The NLRB and Confidentiality Clauses

On January 28, 2013, an NLRB Administrative Law Judge (“ALJ”) found that even though an employer’s overly broad confidentiality clause violated Section 8(a)(1) of the National Labor Relations Act (“NLRA”), the employee’s termination did not because she was not engaged in protected activity.  This is an important distinction because many employers have very far reaching and ambiguous confidentiality and non disclosure agreements with their employees.  This decision seems to indicate that an overly broad confidentiality rule will not always lead to sanctions levied by the NLRB against an over-zealous employer.

The case, Flex Frac Logistics LLC and Silver Eagle Logistics, LLC (Joint Employers), Case No. 16-CA-27978, was on remand from the NLRB for further factual findings related to the employee’s termination and whether the employee’s discussions constituted protected activity.  On September 12, 2012, the NLRB had found that the employer’s confidentiality provision violated the NLRA because it was “broadly written with sweeping, nonexhaustive categories that encompass nearly any information related to [the employer],” including the reasonable interpretation that it prohibited employees from discussing wages or other terms and conditions of employment. 358 NLRB No. 127.  As the NLRB stated, “Board law is settled that ambiguous employer rules – rules that reasonably could be read to have a coercive meaning – are construed against the employer.”  Id.  Whether the employer intended such a consequence has no bearing on the analysis.

In Flex Frac, the employer acknowledged that the employee was terminated pursuant to the confidentiality agreement, but that the termination was based on the employee disclosure of sensitive customer contract rates as opposed to the employee’s discussions related to wages.  The ALJ agreed.  In making the findings that the employee was not engaged in protected activity, the ALJ relied on the NLRB’s decision in Continental Group, 357 NLRB No. 39, slip op. at 2 (2011) for the proposition that discipline imposed pursuant to an unlawfully overbroad rule violates the NLRA when the employee has engaged in protected conduct or has engaged in conduct that otherwise implicates the concerns underlying Section 7 of the Act.  The ALJ further stated that “an employer will avoid discipline imposed pursuant to an overly broad rule if it can establish that the employee’s conduct actually interfered with the employee’s own work or that of other employees or otherwise actually interfered with the employer’s operations.”  The Flex Frac employer provided evidence that the employee had disclosed confidential customer information and had disrupted and interfered with the work of two different departments.  The ALJ found this evidence to be credible.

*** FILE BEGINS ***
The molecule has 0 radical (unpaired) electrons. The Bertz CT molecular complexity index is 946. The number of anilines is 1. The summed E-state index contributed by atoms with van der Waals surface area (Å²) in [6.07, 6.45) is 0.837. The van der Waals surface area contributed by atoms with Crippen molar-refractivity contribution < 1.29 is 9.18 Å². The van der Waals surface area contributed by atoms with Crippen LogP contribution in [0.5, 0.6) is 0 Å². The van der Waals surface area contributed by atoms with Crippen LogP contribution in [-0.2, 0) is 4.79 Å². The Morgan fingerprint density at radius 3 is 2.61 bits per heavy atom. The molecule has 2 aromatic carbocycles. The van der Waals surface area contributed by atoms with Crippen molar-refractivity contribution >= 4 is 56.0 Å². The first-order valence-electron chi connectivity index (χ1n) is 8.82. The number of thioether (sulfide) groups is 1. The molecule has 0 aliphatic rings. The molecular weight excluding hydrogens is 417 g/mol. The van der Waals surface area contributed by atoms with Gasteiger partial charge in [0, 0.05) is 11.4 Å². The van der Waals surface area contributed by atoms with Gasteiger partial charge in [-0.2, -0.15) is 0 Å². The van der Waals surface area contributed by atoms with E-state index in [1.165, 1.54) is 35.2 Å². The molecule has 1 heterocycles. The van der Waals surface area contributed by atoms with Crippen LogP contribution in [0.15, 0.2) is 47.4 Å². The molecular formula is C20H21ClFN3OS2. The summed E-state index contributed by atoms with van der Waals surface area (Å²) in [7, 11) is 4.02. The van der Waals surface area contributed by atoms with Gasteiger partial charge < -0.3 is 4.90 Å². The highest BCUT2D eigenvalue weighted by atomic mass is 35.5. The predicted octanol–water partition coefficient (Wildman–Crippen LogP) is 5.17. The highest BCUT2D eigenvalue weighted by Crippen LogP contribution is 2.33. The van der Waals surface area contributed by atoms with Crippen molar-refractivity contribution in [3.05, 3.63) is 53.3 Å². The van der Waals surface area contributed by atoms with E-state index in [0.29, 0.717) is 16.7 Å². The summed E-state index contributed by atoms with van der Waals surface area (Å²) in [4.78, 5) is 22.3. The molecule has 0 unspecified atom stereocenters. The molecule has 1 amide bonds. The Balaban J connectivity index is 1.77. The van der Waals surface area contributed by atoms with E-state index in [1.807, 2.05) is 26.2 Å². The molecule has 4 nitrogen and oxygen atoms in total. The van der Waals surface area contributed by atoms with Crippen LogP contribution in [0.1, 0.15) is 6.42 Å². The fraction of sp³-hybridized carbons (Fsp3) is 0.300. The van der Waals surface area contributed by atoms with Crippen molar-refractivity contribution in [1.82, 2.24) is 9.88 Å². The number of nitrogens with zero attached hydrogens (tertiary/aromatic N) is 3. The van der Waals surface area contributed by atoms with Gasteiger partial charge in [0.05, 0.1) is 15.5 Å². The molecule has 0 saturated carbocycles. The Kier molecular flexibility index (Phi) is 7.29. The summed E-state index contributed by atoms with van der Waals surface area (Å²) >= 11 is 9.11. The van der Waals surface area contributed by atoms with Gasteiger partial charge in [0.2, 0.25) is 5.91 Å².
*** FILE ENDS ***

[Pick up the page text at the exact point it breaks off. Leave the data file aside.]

The Flex Frac decision lies in opposition to another NLRB ALJ’s recent decision in Quicken Loans, Inc. (Case No. 28-CA-75857)(January 8, 2013).  In Quicken Loans, the ALJ ruled that two provisions in an employment agreement signed by all Quicken Loans, Inc.’s mortgage bankers (confidentiality and nondisparagement) were overly broad and unlawfully hindered employees’ rights to engage in protected concerted activity as in the Flex Flac case.  Quicken Loans had filed suit against several former employees for violating the noncompete sections of their agreements.  The employees, in turn, sought a ruling from the NLRB regarding the propriety of the terms of the agreements.

The ALJ reviewed these provisions to determine whether the rules would reasonably tend to chill employees in the exercise of their Section 7 rights.  The ALJ found that the provisions would not allow employees to discuss wages and other benefits they receive with their co-workers or union representatives.  Further the ALJ found that employees are allowed to criticize their employers within certain limits and that the effect of the non-disparagement provision would be to prohibit such lawful activity.

Flex Frac and Quicken Loans remind us that the NLRB and its Administrative Law Judges are grappling with the Board’s activist decisions.  There will continue to be disparate rulings that will leave employers with questions regarding their workplace policies, procedures and conduct.  In the meantime, it is a good practice to review employer policies related to confidentiality, nondisclosure and at-will provisions to determine whether they could “reasonably” be read to have a coercive meaning.

For more information or assistance, contact employment attorney Louis C. Klein in our Los Angeles office at

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